5 décembre 2011

Les médias sociaux, plus que des communications (un autre point de vue)

Vendredi, j'ai publié un billet sur ma vision des médias sociaux comme outil de transformation des organisations.

Samedi, je lisais un billet intitulé Social Business: Be Careful What You Wish For sur le (très intéressant) blogue de Tom Webster.

Évidemment, si j'en parle, c'est que Tom est pas mal d'accord avec ce que j'écrivais. Je cite (les emphases sont de moi):
(...) the best example of this kind of existential change lies not in the case studies of our currently celebrated crop of social media superstars, but in a well-documented (and with good reason) example from the past: the legendary TPS (...) the Toyota Production System. (...) The TPS was less a “manufacturing strategy” than a complete change in the theory of the firm. Toyota realized that they couldn’t simply increase their manufacturing quality standards unless their employees were thoroughly empowered to make those changes – in other words, they couldn’t have “just-in-time” inventory unless every employee was empowered to act in real time. So one of the central tenets of TPS was less about “six sigma” or other trailing variables, it was simply this: any employee can stop the assembly line. (...)
I believe that the successful models for a new, social business will have a similar approach. As we move from the “just-in-time” era to the real time era, the theory of the firm must change to keep pace, or new upstarts built on better models will upend the incumbents again. If your business is not structured to allow employees to “stop the line,” you might find the line stopping anyway – only not at a time of your choosing. (...) (I)f you are not the market leader in innovation or operational excellence (...) you’d better be nailing customer intimacy and be structured to do so. And as I write this on the cusp of 2012 (likely the end of the world, anyway), that means a business structured around real-time public feedback and rapid response.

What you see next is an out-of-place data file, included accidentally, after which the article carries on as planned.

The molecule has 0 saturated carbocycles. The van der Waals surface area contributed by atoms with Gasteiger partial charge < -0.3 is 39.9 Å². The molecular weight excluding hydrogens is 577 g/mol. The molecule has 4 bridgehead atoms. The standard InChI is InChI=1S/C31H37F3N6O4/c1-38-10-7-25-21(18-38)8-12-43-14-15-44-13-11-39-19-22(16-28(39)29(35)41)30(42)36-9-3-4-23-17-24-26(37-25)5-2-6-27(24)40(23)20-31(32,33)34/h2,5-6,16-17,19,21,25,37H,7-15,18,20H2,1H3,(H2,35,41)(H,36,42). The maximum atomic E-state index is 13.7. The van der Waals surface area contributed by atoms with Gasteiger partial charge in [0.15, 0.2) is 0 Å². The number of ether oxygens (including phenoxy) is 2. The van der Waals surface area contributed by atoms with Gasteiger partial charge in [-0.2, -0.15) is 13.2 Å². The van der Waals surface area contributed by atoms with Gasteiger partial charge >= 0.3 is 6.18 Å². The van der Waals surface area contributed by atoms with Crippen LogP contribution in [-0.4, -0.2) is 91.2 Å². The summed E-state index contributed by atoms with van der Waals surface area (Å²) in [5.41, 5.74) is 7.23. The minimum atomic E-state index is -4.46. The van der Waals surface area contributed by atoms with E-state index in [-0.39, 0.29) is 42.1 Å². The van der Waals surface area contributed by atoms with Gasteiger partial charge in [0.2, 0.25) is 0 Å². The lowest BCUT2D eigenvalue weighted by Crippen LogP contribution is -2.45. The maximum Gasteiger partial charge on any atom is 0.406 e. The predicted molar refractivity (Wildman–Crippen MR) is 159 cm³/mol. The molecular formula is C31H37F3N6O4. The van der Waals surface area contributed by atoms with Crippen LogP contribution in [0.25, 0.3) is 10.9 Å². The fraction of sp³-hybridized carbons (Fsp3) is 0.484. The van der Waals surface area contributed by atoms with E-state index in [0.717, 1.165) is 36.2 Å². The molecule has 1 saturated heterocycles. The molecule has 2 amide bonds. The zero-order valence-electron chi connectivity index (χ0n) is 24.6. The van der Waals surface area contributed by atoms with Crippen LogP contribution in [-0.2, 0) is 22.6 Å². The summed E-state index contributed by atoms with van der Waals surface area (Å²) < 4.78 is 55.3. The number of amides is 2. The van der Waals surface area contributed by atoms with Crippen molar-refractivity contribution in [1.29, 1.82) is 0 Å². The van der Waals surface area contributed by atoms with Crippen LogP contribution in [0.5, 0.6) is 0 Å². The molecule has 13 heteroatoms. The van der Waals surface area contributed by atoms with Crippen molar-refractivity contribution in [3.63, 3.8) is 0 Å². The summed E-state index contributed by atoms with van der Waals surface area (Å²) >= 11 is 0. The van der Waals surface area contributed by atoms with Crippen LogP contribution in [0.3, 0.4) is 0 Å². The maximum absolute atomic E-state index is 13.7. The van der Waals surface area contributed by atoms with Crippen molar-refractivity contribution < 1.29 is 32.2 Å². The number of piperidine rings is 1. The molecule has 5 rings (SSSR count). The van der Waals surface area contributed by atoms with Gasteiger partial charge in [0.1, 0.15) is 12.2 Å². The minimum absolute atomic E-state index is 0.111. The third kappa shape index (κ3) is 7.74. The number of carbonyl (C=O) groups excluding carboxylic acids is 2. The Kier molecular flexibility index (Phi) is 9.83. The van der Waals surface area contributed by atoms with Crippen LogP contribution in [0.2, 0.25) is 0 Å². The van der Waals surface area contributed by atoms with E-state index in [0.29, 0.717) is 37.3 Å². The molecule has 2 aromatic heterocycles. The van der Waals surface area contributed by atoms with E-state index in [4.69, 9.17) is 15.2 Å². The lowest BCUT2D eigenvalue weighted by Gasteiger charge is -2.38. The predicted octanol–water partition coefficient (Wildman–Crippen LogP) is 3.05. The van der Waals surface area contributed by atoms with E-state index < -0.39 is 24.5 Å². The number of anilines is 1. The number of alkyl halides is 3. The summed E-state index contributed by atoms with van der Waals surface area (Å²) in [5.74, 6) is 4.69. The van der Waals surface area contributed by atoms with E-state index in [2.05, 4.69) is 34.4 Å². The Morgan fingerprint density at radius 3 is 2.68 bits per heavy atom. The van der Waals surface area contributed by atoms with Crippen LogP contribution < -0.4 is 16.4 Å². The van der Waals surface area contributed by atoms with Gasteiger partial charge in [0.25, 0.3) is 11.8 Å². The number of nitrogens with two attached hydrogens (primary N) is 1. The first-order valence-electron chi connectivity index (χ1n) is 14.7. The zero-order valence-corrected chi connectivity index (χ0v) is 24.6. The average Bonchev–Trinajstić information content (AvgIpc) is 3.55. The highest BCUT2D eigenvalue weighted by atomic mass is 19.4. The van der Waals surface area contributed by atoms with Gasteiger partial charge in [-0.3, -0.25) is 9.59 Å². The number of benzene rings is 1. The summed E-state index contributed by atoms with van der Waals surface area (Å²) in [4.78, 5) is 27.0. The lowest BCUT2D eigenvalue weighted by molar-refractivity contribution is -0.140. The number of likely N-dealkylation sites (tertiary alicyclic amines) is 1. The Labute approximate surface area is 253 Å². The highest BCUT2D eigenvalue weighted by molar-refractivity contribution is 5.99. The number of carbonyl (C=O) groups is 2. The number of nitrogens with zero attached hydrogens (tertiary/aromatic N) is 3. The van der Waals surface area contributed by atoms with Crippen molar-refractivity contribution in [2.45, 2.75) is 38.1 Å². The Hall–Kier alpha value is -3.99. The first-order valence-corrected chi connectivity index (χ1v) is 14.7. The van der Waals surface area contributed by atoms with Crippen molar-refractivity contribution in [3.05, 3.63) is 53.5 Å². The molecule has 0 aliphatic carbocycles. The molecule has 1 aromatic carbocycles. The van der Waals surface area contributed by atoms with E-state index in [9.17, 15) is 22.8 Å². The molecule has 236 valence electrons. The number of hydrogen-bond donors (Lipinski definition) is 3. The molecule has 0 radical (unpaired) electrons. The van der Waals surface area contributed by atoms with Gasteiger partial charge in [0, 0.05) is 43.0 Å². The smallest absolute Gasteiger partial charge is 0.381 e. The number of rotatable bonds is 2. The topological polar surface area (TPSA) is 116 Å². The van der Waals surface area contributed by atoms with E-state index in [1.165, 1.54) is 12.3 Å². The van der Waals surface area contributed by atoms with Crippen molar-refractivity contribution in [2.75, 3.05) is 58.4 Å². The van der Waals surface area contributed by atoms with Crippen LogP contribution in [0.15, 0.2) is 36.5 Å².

Je traduis (et paraphrase) le dernier passage en gras: Si votre entreprise (ou organisation) n'est pas structurée de façon à que les employés aient la latitude d'agir, vous pourriez bien vous retrouver dans une situation où ce sont des forces extérieures qui vous forceront à agir.

Alors, est-ce que les membres de votre organisation ont la latitude d'agir?

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